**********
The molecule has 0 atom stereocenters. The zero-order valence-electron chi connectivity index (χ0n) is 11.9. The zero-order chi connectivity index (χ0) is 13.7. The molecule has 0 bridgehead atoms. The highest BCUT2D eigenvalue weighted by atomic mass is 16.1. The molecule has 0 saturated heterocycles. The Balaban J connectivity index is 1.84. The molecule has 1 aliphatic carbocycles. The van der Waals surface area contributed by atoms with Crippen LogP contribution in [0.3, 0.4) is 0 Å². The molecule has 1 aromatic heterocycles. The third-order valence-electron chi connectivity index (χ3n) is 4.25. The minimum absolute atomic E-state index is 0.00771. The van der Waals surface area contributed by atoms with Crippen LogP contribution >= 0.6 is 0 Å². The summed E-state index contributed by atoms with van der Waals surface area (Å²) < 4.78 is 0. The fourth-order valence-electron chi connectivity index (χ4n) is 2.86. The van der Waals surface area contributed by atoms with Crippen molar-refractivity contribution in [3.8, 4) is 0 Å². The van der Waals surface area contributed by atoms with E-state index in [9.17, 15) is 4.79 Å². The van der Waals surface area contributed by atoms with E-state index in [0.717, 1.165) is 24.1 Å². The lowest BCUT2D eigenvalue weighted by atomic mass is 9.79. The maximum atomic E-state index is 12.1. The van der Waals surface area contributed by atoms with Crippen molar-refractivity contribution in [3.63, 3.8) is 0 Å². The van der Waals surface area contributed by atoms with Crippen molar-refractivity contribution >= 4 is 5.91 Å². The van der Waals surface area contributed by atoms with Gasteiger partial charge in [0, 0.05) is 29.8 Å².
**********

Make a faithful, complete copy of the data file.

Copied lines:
The molecule has 0 atom stereocenters. The zero-order valence-electron chi connectivity index (χ0n) is 11.9. The zero-order chi connectivity index (χ0) is 13.7. The molecule has 0 bridgehead atoms. The highest BCUT2D eigenvalue weighted by atomic mass is 16.1. The molecule has 0 saturated heterocycles. The Balaban J connectivity index is 1.84. The molecule has 1 aliphatic carbocycles. The van der Waals surface area contributed by atoms with Crippen LogP contribution in [0.3, 0.4) is 0 Å². The molecule has 1 aromatic heterocycles. The third-order valence-electron chi connectivity index (χ3n) is 4.25. The minimum absolute atomic E-state index is 0.00771. The van der Waals surface area contributed by atoms with Crippen LogP contribution >= 0.6 is 0 Å². The summed E-state index contributed by atoms with van der Waals surface area (Å²) < 4.78 is 0. The fourth-order valence-electron chi connectivity index (χ4n) is 2.86. The van der Waals surface area contributed by atoms with Crippen molar-refractivity contribution in [3.8, 4) is 0 Å². The van der Waals surface area contributed by atoms with E-state index in [9.17, 15) is 4.79 Å². The van der Waals surface area contributed by atoms with E-state index in [0.717, 1.165) is 24.1 Å². The lowest BCUT2D eigenvalue weighted by atomic mass is 9.79. The maximum atomic E-state index is 12.1. The van der Waals surface area contributed by atoms with Crippen molar-refractivity contribution in [3.63, 3.8) is 0 Å². The van der Waals surface area contributed by atoms with Crippen molar-refractivity contribution >= 4 is 5.91 Å². The van der Waals surface area contributed by atoms with Gasteiger partial charge in [0, 0.05) is 29.8 Å².